Attackers could capitalize on this discrepancy in one of the common DeFi attacks, such as flash loan attacks. Attackers could introduce radical imbalances in the pool for the duration of a specific transaction. The unbalanced pool could result in incorrect calculation of token value while enabling attackers to compromise value in the pool.

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  • Compromised Private Keys

Another formidable issue that emerges among security risks in DeFi would refer to stolen or leaked private keys. Blockchain protocols leverage cryptography for managing access and control of blockchain accounts. Private keys are basically the PIN code you need to access transactions sent to your public key address. Therefore, many of the prominent DeFi risks emerge from the possibilities of compromised private keys. Interestingly, there are various possible ways for leaking or theft of private keys. 

The first entry among the types of attacks on private keys includes a compromised MetaMask interface. MetaMask is a popular application tailored for interacting with the Ethereum blockchain and performing transactions on it. Different DeFi projects, as well as users, have experienced losses of crypto by using malicious versions of MetaMask. 

The DeFi security risks due to stolen and leaked private keys also emerge due to poor practices for key generation. It is important to use a secure random number generator for generating private keys. However, generating the keys by using a poor source of randomness could make the private keys vulnerable to hackers. How? Poor private keys are easy to guess, and hackers could easily gain control over the user’s blockchain account.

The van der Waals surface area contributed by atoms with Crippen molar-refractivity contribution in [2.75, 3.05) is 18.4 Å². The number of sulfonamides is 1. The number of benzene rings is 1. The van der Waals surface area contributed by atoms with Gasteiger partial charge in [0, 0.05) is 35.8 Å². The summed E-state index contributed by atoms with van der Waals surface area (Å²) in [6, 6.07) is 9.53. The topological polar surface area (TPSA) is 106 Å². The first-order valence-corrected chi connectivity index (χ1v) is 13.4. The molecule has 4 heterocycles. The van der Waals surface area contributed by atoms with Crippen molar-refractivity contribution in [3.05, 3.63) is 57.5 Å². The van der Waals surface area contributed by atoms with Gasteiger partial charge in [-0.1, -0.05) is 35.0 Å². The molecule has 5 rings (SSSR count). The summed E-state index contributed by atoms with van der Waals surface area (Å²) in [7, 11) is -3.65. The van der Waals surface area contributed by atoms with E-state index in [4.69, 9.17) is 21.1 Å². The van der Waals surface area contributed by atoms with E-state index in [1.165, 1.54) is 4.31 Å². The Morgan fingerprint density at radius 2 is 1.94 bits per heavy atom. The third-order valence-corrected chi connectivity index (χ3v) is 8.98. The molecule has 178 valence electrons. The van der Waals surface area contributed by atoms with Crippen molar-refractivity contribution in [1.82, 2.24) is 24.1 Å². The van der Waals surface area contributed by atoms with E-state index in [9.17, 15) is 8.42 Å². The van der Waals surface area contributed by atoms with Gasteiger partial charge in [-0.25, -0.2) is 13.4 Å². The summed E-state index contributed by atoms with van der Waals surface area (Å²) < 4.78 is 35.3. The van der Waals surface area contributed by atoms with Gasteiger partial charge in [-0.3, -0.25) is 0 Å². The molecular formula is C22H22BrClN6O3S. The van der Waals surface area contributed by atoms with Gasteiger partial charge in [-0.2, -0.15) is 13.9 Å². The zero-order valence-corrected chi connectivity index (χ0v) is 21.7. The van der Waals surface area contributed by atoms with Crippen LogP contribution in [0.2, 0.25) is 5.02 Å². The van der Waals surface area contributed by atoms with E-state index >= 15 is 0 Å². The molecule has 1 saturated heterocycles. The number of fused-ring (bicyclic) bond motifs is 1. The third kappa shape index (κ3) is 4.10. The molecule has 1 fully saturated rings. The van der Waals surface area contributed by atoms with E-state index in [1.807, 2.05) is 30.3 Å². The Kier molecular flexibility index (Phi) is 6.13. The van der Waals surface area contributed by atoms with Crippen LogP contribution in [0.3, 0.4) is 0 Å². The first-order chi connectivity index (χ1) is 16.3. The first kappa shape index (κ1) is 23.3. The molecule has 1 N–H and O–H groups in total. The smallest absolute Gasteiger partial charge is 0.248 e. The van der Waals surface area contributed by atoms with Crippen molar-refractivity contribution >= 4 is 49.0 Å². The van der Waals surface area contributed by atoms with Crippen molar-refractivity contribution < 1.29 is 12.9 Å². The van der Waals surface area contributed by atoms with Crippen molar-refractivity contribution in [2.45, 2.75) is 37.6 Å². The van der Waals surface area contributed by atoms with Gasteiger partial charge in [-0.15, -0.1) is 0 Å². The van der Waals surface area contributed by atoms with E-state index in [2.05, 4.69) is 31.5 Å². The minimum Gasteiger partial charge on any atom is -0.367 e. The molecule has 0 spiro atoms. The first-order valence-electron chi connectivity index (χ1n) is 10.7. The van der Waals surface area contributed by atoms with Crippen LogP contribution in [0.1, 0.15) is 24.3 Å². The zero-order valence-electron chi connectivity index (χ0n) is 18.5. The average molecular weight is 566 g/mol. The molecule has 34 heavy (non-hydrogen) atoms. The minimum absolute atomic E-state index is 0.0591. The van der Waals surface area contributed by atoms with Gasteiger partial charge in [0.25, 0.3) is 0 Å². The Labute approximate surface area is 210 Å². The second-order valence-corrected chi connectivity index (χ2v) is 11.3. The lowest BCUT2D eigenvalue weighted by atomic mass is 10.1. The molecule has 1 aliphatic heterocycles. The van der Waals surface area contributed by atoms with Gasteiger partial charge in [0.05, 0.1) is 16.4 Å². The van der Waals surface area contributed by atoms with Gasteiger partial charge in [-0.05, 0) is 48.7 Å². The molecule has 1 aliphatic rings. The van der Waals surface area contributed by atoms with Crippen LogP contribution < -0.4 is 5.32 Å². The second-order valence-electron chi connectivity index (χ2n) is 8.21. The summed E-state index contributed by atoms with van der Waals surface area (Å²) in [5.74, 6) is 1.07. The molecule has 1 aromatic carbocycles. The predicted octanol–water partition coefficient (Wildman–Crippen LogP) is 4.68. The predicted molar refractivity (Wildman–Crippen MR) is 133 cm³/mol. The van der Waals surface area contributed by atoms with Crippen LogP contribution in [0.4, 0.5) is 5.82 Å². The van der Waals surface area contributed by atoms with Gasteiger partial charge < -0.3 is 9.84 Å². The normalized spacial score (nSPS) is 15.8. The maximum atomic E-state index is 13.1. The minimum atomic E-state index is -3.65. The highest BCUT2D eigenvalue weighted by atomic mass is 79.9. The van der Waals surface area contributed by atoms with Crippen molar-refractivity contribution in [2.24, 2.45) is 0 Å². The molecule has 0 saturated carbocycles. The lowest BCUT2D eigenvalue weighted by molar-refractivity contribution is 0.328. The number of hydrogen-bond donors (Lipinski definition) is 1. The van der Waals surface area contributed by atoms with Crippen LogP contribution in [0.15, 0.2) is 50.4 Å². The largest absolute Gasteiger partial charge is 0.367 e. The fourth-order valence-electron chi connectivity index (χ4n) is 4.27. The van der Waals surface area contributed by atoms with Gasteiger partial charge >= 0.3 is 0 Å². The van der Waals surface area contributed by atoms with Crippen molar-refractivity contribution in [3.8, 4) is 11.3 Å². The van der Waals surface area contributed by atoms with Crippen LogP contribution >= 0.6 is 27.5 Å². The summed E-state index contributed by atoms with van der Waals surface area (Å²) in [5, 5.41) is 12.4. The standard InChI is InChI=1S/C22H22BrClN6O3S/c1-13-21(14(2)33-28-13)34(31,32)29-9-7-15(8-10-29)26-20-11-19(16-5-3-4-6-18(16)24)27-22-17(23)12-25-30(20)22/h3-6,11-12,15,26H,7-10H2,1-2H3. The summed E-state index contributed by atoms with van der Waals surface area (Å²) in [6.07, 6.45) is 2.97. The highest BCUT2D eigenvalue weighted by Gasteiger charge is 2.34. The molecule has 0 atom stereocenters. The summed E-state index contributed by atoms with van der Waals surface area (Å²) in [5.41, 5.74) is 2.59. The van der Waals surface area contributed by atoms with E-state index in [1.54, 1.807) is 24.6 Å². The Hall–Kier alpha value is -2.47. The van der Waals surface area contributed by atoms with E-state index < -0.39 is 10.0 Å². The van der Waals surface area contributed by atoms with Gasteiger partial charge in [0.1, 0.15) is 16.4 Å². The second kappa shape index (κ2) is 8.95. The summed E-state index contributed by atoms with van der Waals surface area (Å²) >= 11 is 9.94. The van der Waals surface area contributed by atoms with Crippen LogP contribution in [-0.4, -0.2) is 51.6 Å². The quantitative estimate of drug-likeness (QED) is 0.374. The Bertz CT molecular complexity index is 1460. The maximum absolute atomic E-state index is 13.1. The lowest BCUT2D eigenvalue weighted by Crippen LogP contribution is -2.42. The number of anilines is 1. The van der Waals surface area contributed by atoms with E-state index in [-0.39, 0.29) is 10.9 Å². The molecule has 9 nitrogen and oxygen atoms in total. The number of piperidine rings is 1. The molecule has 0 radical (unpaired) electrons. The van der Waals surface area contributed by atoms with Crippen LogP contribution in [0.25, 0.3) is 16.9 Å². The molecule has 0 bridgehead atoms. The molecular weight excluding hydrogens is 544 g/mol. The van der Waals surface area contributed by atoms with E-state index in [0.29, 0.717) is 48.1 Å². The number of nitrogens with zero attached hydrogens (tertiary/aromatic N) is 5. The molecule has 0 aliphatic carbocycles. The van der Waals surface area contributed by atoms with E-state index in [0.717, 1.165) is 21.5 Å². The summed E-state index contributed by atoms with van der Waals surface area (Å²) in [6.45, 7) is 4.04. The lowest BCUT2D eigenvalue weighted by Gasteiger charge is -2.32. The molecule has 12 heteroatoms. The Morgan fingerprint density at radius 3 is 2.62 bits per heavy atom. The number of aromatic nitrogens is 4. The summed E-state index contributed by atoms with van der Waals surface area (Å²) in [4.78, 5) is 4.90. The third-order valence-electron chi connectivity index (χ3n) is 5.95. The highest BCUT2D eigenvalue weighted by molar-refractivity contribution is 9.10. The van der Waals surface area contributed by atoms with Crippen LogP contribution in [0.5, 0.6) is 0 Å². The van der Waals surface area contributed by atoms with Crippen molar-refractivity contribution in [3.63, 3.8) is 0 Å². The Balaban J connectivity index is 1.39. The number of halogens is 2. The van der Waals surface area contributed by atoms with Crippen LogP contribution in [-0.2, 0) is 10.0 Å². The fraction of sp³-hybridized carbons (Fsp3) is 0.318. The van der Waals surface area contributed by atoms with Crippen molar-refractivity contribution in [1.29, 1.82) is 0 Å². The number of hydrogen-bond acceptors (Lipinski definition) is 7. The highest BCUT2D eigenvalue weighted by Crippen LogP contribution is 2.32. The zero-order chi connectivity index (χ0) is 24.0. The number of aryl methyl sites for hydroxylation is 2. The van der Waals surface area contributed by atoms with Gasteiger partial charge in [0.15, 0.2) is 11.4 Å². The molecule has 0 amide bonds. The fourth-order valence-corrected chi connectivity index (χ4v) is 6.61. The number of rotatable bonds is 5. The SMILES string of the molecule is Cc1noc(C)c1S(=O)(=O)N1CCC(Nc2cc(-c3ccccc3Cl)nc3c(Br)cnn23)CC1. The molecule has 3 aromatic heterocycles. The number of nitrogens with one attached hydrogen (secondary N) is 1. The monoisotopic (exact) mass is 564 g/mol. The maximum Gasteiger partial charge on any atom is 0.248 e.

Another potential way in which you can lose private keys leading to common DeFi attacks refers to loss or theft of the seed phrase. The seed phrase or mnemonic phrases offer an easier way of remembering private keys. However, many notable DeFi hacks in recent times involved the accidental exposure or theft of the seed phrase. 

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  • Frontrunning Attacks

The next important addition among DeFi security risks would point towards front-running attacks. You should note that blockchains do not add transactions immediately to the distributed ledger. On the other hand, transactions have to be broadcasted throughout the blockchain network upon creation. Subsequently, the transactions are stored in mempools of each blockchain node prior to their addition to the ledger in blocks.